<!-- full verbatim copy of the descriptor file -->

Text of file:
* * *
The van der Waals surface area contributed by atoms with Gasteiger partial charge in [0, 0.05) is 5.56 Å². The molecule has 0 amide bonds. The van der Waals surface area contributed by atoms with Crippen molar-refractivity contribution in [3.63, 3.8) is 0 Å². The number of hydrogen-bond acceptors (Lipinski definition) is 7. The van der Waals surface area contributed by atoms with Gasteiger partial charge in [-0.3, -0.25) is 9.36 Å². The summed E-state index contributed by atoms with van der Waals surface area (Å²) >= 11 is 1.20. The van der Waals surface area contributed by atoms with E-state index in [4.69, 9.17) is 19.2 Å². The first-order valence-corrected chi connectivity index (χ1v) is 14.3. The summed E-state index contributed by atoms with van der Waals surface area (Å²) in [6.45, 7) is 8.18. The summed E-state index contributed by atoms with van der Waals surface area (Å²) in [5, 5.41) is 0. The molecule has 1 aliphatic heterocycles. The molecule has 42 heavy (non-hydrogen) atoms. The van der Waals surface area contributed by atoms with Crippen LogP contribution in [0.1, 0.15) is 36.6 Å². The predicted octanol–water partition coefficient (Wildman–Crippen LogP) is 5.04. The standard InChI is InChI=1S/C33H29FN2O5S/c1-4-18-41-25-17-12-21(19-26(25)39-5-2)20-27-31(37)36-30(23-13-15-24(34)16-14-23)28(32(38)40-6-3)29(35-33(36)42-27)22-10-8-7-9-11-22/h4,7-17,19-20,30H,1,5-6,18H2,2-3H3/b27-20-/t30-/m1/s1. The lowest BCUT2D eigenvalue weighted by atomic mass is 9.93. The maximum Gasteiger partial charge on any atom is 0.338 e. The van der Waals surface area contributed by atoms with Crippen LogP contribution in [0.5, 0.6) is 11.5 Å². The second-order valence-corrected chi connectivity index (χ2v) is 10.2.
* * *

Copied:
The van der Waals surface area contributed by atoms with Gasteiger partial charge in [0, 0.05) is 5.56 Å². The molecule has 0 amide bonds. The van der Waals surface area contributed by atoms with Crippen molar-refractivity contribution in [3.63, 3.8) is 0 Å². The number of hydrogen-bond acceptors (Lipinski definition) is 7. The van der Waals surface area contributed by atoms with Gasteiger partial charge in [-0.3, -0.25) is 9.36 Å². The summed E-state index contributed by atoms with van der Waals surface area (Å²) >= 11 is 1.20. The van der Waals surface area contributed by atoms with E-state index in [4.69, 9.17) is 19.2 Å². The first-order valence-corrected chi connectivity index (χ1v) is 14.3. The summed E-state index contributed by atoms with van der Waals surface area (Å²) in [6.45, 7) is 8.18. The summed E-state index contributed by atoms with van der Waals surface area (Å²) in [5, 5.41) is 0. The molecule has 1 aliphatic heterocycles. The molecule has 42 heavy (non-hydrogen) atoms. The van der Waals surface area contributed by atoms with Crippen LogP contribution in [0.1, 0.15) is 36.6 Å². The predicted octanol–water partition coefficient (Wildman–Crippen LogP) is 5.04. The standard InChI is InChI=1S/C33H29FN2O5S/c1-4-18-41-25-17-12-21(19-26(25)39-5-2)20-27-31(37)36-30(23-13-15-24(34)16-14-23)28(32(38)40-6-3)29(35-33(36)42-27)22-10-8-7-9-11-22/h4,7-17,19-20,30H,1,5-6,18H2,2-3H3/b27-20-/t30-/m1/s1. The lowest BCUT2D eigenvalue weighted by atomic mass is 9.93. The maximum Gasteiger partial charge on any atom is 0.338 e. The van der Waals surface area contributed by atoms with Crippen LogP contribution in [0.5, 0.6) is 11.5 Å². The second-order valence-corrected chi connectivity index (χ2v) is 10.2.